Clinton is condescending to African Americans. Which one? Billary. Translation: Both of them – Bill and Hillary. I am sick of it and even sicker over how Blacks respond to what should be perceived as a slap in the face.
I suspect much of this nonsense began with Toni Morrison proclaiming that Bill Clinton was the first Black president. Lesser lights in the 'hood put it another way: "He messes around on his wife, he plays a saxophone and he's always late. He must be a brother." Come on, don't act like you haven't heard that.
And in a meeting in Las Vegas with the Trotter Group, an organization of Black columnists, Hillary joked that she is involved in "an interracial marriage."
White woman, P-l-e-a-s-e (We can't say that other word anymore).
It's time to call a halt to this foolishness. Granted, Bill Clinton looked great after four years of attacks on civil rights by George Herbert Walker Bush, who appointed Clarence Thomas to the Supreme Court. But he wasn't and isn't The Great White Hope. We should not forget that Bill Clinton was a key player in the Democratic Leadership Conference, whose main purpose was to nudge the Democratic Party to the right (they called it the center.
Clinton got elected by taking the issues of crime and welfare away from Republicans and portraying himself as tough on both issues. At the same time, he somehow convinced African Americans that he was their best friend, a contention that does not square with his record. I'm not saying Bill Clinton was a bad president. I am saying he was not a great one on civil rights.
If any president deserves to be called Black – and that's a big if – it was Lyndon B. Johnson. Working with Congressman Adam Clayton Powell, more progressive legislation was passed during Johnson's presidency than under any other administration. John F. Kennedy is the one who got his photograph hung in Black living rooms next to pictures of a blue-eyed Jesus, but it was Johnson, assuming the office upon the assassination of JFK, who did the most for African Americans.
This isn't my only complaint against the Clintons. Whether it was Bill Clinton singing all stanzas of "Lift Every Voice," known as the Black National Anthem, or Hillary speaking in Selma to observe an anniversary of "Bloody Sunday," it was clear that they were no strangers to Black America.
But where were they when the original civil rights battle took place? Bill not only dodged the draft, he dodged the Civil Rights Movement. And so did Hillary.
With that record, why does Bill Clinton think he can attend the grand opening of the Southern Christian Leadership Conference's new headquarters in Atlanta and lecture SCLC officials on what their agenda should be?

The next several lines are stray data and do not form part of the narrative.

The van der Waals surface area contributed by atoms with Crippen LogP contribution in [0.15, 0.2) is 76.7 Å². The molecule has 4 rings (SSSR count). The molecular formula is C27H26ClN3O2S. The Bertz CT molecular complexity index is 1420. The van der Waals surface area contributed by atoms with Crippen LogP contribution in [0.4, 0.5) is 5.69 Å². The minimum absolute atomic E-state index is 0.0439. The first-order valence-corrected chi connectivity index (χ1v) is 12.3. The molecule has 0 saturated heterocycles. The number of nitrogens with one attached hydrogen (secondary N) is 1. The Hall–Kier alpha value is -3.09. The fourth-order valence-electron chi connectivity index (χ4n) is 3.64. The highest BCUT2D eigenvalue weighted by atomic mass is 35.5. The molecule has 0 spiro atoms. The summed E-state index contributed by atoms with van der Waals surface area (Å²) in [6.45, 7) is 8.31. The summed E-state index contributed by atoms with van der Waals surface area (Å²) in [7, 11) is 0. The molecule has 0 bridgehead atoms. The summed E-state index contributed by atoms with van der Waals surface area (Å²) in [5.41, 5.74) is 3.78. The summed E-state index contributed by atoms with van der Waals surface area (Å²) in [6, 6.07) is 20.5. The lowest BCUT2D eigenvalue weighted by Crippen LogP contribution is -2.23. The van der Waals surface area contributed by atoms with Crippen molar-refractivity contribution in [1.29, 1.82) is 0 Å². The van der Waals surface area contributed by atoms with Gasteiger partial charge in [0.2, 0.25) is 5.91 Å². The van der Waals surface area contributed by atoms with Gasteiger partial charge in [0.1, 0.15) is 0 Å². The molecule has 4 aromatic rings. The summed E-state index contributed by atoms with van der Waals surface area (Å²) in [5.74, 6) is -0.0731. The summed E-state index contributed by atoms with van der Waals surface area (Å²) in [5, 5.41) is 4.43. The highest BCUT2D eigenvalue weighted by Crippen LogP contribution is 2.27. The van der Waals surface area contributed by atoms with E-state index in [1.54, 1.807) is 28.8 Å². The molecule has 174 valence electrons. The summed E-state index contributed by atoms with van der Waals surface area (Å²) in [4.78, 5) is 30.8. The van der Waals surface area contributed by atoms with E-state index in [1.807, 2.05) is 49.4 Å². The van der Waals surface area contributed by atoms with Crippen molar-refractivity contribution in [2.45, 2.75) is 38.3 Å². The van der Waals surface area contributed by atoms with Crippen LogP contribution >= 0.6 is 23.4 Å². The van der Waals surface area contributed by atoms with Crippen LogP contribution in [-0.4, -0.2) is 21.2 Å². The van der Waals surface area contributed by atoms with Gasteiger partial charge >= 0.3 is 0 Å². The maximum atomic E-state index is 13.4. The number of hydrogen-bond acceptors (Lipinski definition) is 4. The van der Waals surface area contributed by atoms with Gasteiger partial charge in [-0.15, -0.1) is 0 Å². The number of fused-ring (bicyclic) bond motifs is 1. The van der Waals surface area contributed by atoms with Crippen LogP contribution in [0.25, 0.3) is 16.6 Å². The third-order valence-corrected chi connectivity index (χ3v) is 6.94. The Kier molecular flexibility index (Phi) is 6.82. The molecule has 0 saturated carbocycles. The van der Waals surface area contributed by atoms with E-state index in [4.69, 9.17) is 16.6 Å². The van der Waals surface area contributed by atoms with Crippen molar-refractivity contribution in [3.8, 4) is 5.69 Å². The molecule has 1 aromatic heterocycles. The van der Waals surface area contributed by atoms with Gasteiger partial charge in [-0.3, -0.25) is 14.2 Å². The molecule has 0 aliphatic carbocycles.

"America needs the SCLC as much today as it did 50 years ago," he said. "The agenda for the next 50 years is to marry civil rights with a campaign against poverty and for peace."
If he had not been a Billy-come-lately to civil rights, Clinton would have known that there is no need for SCLC to marry civil rights with a campaign against poverty and for peace because there was never a separation, let alone a divorce.
While I am dealing with presidential candidates, Barack Obama also deserves a swift kick in the butt.
Playing off the stupid non-question as to whether he is "Black enough," Obama arrived late at the NABJ convention in Las Vegas and quipped, "I want to apologize for being late, but you guys keep asking whether I am Black enough."
That was a funny line but racial stereotypes are nothing to laugh at. Considering that Obama is going all-out to defy stereotypes of African Americans, it was unwise for him to dignify, even in a joking manner, the notion that African Americans have a monopoly on being late.
To illustrate just how this "are you Black enough" ridiculousness has gotten out of hand, during one NABJ session, CNN Anchor Suzanne Malveaux asked Hillary Clinton, "Are you Black enough?"
The real question isn't whether a presidential candidate is Black enough. The question is: Will he or she do enough to help Black people?
George E. Curry, former editor-in-chief of Emerge magazine and the NNPA News Service, is a keynote speaker, moderator, and media coach.